Climate change can have an impact on urban development and infrastructure in the Arctic as permafrost temperature and active layer thickness increase and, also, as more frequent
extreme climatic events trigger landscape hazards. The Canada-Nunavut Geoscience Office (CNGO) launched the "Nunavut Landscape Hazard Mapping Initiative" in 2009 to provide geoscience information and expertise to Nunavut communities in order to
support them in developing adaptation and management strategies that incorporate anticipated climate changes. Under this initiative, a study of permafrost conditions was undertaken in the Hamlet of Pangnirtung by the
Geological Survey of Canada
(GSC) and Université Laval's Centre d'études nordiques (CEN).
Pangnirtung was seriously affected by an extreme rain event in June 2008, which has led to severe permafrost degradation along the Duval River banks due to thermal erosion. On a
community scale, ground investigations remain the most effective way of characterizing permafrost conditions. A combination of mapping, shallow and deep drilling, sampling, shallow geophysical surveys, ground thermal instrumentation, and snow surveys
was used during the summer 2009 and winter 2010 field seasons. This Open File outlines the methodology used in the field and presents current permafrost conditions based on the results of the 2009/10 investigation, including the surficial geology,
ground ice content and ground thermal regime of Pangnirtung. These results form the baseline information needed to assess the landscape hazards and permafrost sensitivity to climate warming or any human disturbances and, therefore, support community
planning. Results are not only targeted to the community of Pangnirtung, but also to engineers and land use planners working in the North, since the methodology and results can be transferable to other northern communities and Arctic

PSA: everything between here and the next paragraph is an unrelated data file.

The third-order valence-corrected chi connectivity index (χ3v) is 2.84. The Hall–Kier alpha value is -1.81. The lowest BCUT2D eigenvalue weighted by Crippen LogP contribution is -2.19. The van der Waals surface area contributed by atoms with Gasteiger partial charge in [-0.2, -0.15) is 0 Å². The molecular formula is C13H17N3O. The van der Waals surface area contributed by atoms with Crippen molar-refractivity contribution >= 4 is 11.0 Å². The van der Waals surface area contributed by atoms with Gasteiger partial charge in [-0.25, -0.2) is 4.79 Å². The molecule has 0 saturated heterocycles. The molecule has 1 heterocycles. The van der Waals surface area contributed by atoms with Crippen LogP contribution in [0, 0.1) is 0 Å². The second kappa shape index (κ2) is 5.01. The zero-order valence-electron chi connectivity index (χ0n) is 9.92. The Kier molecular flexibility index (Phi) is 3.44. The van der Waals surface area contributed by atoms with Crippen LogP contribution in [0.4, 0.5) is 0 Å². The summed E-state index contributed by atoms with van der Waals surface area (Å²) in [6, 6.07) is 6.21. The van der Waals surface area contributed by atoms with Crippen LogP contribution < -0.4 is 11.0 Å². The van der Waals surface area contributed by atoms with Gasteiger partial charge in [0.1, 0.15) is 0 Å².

Prior to the field work, airphoto interpretation was conducted to identify the surficial geology and delineate landscape features associated with permafrost. The airphoto interpretation was reassessed in the field. During summer
2009, pits were dug to the thaw front and the underlying permafrost was cored with a portable earth drill. The samples were kept frozen for laboratory analysis (ice and water contents, salinity, grain size, Atterberg limits, and radiocarbon dating).
In addition, two deep (~15 m) holes were drilled with an airtrack drill. Thermistor cables were installed in the deep boreholes and in two additional shallow (~3 m) boreholes to monitor the permafrost temperatures in different terrain units. These
cables supplement a cable that was installed by the GSC the previous year. Miniature loggers equipped with a single temperature sensor were buried in the near surface (~5 cm) at various sites across the village to monitor the soil surface
temperatures and, therefore, provide information on the surface thawing and freezing indices. Two types of shallow geophysical surveys were conducted in the study area: ground penetrating radar and electrical resistivity using both a
capacitively-coupled resistivity meter and a multi-electrode galvanic resistivity meter. These data are more extensive, spatially continuous, and provide deeper subsurface information than the mapping and drilling data. Finally, in March 2010, the
snow cover was characterized in order to correlate snow properties and soil surface temperatures.
Four main areas of Pangnirtung, distinguished by their unique terrain features, were first identified by airphoto interpretation and thereafter
investigated in the field (see Figure 12): 1) the alluvial fan through which the Duval River flows, 2) the alluvial terrace with boulders and eroded channels along the banks of the Duval River, 3) the till terrace covered by colluvium to the east of